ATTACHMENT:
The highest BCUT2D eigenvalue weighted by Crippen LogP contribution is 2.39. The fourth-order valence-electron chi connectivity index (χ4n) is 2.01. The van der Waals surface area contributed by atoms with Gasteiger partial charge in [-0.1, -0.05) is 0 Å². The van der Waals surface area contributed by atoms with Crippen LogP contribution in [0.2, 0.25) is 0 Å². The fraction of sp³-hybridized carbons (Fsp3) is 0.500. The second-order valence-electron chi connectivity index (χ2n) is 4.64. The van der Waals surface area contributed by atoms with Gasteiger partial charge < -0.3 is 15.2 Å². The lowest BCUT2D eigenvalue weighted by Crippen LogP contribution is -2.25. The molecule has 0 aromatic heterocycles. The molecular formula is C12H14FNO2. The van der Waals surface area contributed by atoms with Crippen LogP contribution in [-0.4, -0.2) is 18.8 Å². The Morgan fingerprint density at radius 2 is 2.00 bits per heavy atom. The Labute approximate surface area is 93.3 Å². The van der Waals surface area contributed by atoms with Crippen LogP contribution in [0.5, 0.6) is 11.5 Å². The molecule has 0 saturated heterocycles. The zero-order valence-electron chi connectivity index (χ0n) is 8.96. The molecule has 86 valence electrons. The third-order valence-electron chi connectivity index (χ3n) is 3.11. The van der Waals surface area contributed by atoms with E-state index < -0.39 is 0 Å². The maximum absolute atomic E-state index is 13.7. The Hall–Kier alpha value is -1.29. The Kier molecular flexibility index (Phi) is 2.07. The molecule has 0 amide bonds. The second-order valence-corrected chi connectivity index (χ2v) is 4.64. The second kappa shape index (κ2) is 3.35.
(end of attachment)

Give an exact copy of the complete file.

The highest BCUT2D eigenvalue weighted by Crippen LogP contribution is 2.39. The fourth-order valence-electron chi connectivity index (χ4n) is 2.01. The van der Waals surface area contributed by atoms with Gasteiger partial charge in [-0.1, -0.05) is 0 Å². The van der Waals surface area contributed by atoms with Crippen LogP contribution in [0.2, 0.25) is 0 Å². The fraction of sp³-hybridized carbons (Fsp3) is 0.500. The second-order valence-electron chi connectivity index (χ2n) is 4.64. The van der Waals surface area contributed by atoms with Gasteiger partial charge < -0.3 is 15.2 Å². The lowest BCUT2D eigenvalue weighted by Crippen LogP contribution is -2.25. The molecule has 0 aromatic heterocycles. The molecular formula is C12H14FNO2. The van der Waals surface area contributed by atoms with Crippen LogP contribution in [-0.4, -0.2) is 18.8 Å². The Morgan fingerprint density at radius 2 is 2.00 bits per heavy atom. The Labute approximate surface area is 93.3 Å². The van der Waals surface area contributed by atoms with Crippen LogP contribution in [0.5, 0.6) is 11.5 Å². The molecule has 0 saturated heterocycles. The zero-order valence-electron chi connectivity index (χ0n) is 8.96. The molecule has 86 valence electrons. The third-order valence-electron chi connectivity index (χ3n) is 3.11. The van der Waals surface area contributed by atoms with E-state index < -0.39 is 0 Å². The maximum absolute atomic E-state index is 13.7. The Hall–Kier alpha value is -1.29. The Kier molecular flexibility index (Phi) is 2.07. The molecule has 0 amide bonds. The second-order valence-corrected chi connectivity index (χ2v) is 4.64. The second kappa shape index (κ2) is 3.35.